So I would say the biggest limitation is still the stigma. I’ve had a book at #1 in all of science fiction on the Kindle store, but if I want to go participate at an SF convention, I’m still a pariah. If I want to do a book signing in a Barnes and Noble, they’ll refuse me without checking my sales history, my reviews, my media mentions. The quality of your work is irrelevant in a lot of ways. The assumption is that if you could write worth a damn, you’d be with a major publisher.
What are the positives? They are legion. I write what I want when I want. I control the pricing. I see every single sales report. I get paid monthly instead of bi-annually. I keep 70% of the purchase price instead of 18%. And I have the thrill of doing it alongside my fans, who are primarily responsible for the growth of my sales. There’s something to be said for doing things the “indie” way.
Now lately, I’ve been courted by agents and TV/film people. I relented and allowed an agent to shop my top selling series to the big publishers. Their response has only cemented my conviction that self-pubbing is right for me. I can’t imagine some of these editors getting their hands on my work and doing the things they suggest. It’s comical.
Q: Out of curiosity, what changes did the major publishers suggest to you that rubbed you the wrong way?
A: They wanted to change the title. They want to take down my existing e-books, which have hundreds and hundreds of reviews that would be lost to the ether (both of these decisions border on the ludicrous).
Also, they are offering me far less in royalties than I already make. Instead of concentrating on a print release to ride on the smashing popularity of my top series, they just want to grab the e-rights and take what I’ve already established. My opinion is that they should leave the e-books as they are until the print book is ready for release, and then simply upload new versions to match the print edits. Keep what’s working in place and gain market share in bookstores. Instead, one publisher would recommend taking down what is paying for my groceries right now and release a hardback in January of 2013. Basically, I’d have to go get a day job while they mucked around with my story. 0_o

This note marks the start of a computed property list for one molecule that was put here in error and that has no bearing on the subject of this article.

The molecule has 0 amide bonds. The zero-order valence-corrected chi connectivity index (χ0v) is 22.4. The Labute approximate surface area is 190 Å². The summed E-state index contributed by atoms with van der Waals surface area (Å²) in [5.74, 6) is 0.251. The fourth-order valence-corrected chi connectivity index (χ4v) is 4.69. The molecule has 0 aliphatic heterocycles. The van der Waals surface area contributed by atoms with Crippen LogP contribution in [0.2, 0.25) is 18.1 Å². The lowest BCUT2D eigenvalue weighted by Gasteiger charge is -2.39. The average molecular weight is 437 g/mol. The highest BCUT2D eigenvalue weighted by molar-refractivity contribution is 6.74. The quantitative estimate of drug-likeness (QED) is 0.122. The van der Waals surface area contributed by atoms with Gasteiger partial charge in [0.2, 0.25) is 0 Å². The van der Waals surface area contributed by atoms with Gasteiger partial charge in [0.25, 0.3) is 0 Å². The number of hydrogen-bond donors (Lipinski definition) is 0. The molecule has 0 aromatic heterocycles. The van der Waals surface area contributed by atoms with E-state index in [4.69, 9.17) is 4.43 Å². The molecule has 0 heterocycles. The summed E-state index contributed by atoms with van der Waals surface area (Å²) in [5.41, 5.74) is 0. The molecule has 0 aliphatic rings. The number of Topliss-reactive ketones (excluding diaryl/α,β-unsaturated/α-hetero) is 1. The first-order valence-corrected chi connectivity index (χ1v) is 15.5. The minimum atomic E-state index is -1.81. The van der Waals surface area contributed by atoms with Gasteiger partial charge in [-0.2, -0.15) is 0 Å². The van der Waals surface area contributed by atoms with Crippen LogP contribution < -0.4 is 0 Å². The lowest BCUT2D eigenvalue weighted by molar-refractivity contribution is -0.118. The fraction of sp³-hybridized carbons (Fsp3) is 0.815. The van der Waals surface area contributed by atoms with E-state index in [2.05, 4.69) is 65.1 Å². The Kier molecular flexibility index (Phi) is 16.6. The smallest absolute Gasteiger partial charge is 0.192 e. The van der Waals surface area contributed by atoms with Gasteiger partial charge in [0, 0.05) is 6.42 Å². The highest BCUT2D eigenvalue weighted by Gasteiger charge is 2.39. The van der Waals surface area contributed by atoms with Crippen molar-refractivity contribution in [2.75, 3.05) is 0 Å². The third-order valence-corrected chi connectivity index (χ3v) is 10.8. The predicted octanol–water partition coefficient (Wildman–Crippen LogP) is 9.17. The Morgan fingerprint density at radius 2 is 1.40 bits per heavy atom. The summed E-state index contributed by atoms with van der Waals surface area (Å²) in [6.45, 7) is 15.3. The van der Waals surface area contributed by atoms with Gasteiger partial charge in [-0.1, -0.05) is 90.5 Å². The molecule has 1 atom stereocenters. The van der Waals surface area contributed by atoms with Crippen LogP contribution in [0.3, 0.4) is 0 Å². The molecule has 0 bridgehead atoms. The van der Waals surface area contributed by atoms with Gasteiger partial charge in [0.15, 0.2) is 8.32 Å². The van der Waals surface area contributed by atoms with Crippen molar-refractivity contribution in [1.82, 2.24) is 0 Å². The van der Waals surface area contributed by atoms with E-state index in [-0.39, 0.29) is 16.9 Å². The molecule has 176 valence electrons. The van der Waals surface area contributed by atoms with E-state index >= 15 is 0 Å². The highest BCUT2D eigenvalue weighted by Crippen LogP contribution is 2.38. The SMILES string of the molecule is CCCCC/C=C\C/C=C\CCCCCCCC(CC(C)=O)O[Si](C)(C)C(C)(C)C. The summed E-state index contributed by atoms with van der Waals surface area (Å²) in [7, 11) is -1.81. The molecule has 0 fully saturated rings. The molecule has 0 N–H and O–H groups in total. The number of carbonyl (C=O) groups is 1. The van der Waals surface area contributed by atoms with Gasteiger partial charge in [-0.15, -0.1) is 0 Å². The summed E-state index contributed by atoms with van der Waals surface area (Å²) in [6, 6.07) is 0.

Q: If your books do really well on the e-book market, would you consider a re-release on the physical market?
A: I do have physical copies of everything I’ve written, but they are print-on-demand and available only through Amazon and my website. I started getting phone calls from literary agents when my books rose to the top of the charts on Amazon. I signed with one who was really excited and thought a major publisher would be interested. I expressed my doubts from the beginning, but reluctantly signed on. I figured it wouldn’t hurt for her to try; she doesn’t make money unless we pen a deal.